A sediment-water microcosm system was evaluated that was designed to address some ecosystem functions selecteda priori for their significance to man's use of lakes: (a) the decomposition of organic carbon, (b) secondary production, and (c) the binding or degradation of toxic chemicals. 2,4-Dichlorophenol (DCP) was chosen as a ‘typical’ toxic chemical. The microcosms were undisturbed cores recovered from a high-deposition area of Lake Michigan and dosed with a trace amount of14C-alanine. The measurements found to be interpretable in terms of ecosystem functions were (a) turnover of non-acid-volatile radiocarbon, (b) turnover of particulate radiocarbon, (c) rate of attachment of radiocarbon-labelled organisms to glass surfaces, (d) sediment penetration of radiocarbon, (e) mortality of benthic fauna (especially pontoporeia), and (f) toxicant concentrations. Lethal toxicity of DCP toPontoporeia sp. in the microcosms agreed with that determined in controlled bioassays (96-hr LC50: 2.5 mg/L). Functions of the microbial community were initially inhibited by 81 mg/L DCP, but recovered in six days. The rates of radiocarbon turnover were reduced throughout the 21-day experiments even at the lowest concentration of DCP, 1.0 mg/L. These experiments have shown that a microcosm approach can yield quantitative estimates of the effects of toxicants on the functional properties of lake benthic ecosystems.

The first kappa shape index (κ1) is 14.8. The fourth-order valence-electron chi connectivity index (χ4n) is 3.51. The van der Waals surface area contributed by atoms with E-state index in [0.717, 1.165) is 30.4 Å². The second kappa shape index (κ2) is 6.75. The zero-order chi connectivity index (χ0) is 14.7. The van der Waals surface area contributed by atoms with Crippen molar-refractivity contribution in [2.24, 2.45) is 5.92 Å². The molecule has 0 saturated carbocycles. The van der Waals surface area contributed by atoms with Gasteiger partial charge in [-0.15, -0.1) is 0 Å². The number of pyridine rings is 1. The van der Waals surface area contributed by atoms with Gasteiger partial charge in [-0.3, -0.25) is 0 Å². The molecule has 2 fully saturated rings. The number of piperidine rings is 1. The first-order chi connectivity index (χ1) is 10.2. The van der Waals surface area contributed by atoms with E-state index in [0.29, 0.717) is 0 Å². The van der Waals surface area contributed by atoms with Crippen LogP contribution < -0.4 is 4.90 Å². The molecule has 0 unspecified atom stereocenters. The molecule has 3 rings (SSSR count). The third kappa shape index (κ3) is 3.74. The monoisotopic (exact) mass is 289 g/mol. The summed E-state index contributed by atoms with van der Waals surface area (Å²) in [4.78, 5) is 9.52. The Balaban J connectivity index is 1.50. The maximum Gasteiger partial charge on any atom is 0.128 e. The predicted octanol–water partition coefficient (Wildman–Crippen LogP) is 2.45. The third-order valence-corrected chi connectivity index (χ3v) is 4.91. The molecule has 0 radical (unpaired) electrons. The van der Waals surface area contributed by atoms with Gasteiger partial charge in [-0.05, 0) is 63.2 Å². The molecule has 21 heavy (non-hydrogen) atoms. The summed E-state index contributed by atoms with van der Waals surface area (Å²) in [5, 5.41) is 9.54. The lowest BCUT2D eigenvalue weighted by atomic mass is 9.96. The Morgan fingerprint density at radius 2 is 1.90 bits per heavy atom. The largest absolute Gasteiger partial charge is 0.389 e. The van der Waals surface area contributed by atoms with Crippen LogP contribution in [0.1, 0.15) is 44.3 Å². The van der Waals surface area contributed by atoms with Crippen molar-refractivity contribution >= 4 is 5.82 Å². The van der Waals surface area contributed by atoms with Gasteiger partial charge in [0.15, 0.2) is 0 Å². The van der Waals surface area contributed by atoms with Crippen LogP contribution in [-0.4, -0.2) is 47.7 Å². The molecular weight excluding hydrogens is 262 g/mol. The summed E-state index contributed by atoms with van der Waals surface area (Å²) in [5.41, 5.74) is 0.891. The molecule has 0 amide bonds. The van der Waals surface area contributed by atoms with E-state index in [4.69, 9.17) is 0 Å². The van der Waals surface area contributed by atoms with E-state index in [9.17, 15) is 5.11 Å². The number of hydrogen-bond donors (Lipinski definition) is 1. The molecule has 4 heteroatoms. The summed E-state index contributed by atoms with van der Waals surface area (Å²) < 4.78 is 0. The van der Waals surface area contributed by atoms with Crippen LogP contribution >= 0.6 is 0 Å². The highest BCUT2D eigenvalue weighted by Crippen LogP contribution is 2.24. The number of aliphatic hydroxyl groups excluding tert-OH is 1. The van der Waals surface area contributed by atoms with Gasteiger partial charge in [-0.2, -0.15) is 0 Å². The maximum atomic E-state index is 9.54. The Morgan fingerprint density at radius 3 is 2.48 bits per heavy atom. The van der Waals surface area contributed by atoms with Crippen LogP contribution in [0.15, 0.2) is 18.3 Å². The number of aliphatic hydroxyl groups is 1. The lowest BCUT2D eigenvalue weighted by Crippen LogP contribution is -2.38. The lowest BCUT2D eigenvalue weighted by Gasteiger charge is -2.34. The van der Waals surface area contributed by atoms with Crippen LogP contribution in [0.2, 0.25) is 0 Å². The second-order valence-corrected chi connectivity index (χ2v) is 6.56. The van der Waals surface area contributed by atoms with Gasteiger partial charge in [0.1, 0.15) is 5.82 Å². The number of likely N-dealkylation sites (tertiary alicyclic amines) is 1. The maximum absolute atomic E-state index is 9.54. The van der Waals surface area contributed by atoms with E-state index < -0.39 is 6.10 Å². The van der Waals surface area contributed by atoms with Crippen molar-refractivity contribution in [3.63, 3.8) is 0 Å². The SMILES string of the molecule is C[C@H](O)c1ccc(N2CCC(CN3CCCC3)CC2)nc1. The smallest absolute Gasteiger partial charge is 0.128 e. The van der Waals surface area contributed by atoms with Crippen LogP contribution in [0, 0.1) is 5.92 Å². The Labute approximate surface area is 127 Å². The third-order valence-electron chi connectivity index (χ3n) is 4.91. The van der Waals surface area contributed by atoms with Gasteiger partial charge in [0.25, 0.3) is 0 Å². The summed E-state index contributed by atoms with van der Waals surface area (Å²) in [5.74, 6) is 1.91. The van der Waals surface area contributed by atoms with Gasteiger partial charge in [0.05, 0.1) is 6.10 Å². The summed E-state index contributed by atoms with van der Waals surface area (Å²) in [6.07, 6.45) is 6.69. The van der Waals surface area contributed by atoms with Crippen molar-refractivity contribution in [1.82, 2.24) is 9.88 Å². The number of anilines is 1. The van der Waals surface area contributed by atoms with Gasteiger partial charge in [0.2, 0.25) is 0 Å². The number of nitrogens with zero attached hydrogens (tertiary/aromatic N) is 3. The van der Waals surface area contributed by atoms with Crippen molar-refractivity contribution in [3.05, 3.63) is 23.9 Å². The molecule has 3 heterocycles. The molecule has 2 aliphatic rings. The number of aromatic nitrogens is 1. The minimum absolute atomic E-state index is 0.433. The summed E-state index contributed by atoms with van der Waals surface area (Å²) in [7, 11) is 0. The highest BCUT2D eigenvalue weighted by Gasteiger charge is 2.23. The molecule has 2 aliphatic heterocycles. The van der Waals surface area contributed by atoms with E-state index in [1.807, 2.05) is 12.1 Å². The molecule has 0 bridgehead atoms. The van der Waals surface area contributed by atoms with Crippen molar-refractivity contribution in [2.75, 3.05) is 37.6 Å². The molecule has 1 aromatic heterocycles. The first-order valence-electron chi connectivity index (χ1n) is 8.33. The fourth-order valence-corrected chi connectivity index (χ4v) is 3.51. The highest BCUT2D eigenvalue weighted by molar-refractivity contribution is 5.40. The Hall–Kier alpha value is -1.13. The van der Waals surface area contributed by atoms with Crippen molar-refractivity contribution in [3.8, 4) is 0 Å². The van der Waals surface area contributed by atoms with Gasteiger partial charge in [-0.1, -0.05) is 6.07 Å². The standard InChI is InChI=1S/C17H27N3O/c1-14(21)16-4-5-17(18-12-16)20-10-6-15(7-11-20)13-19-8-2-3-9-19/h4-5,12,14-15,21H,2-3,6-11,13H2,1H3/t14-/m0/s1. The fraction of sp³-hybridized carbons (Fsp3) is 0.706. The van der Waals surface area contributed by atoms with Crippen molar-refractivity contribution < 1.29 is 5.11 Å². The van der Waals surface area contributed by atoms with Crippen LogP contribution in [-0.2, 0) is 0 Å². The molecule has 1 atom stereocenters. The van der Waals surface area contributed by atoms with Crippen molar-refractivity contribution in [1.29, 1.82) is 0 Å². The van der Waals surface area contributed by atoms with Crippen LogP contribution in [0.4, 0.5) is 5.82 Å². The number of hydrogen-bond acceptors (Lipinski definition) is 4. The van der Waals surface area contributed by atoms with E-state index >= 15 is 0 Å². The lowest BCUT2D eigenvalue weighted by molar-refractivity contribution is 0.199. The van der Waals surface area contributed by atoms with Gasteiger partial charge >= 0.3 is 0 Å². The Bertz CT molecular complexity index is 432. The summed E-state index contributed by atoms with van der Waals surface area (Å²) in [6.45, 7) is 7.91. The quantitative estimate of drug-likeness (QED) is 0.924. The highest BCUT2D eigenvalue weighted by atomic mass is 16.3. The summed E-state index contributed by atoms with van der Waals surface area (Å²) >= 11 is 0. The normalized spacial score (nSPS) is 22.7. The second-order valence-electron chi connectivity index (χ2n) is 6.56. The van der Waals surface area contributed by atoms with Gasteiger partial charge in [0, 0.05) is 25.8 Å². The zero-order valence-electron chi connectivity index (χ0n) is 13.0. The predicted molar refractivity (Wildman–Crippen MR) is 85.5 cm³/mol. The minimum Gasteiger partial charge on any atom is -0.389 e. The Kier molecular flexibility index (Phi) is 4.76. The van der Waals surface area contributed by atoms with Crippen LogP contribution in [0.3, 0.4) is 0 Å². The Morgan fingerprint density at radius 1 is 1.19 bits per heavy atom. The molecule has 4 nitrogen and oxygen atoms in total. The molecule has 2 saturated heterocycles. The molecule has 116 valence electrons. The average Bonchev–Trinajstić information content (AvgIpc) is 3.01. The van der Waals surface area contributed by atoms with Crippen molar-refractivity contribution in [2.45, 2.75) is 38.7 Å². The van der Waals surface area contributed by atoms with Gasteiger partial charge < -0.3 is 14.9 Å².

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The submitted manuscript has been authored by a contractor of the U.S. Government under contract No. W-31-109-ENG-38. Accordingly, the U.S. Government retains a nonexclusive, royalty-free license to publish or reproduce the published form of this contribution, or allow others to do so, for U.S. Government purposes
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Szczepanik-van Leeuwen, P.A., Penrose, W.R. Functional properties of a microcosm of the freshwater benthic zone and the effects of 2,4-dichlorophenol. Arch. Environ. Contam. Toxicol. 12, 427–437 (1983). https://doi.org/10.1007/BF01057586
- Microbial Community
- Functional Property
- Ecosystem Function
- Toxic Chemical
- Secondary Production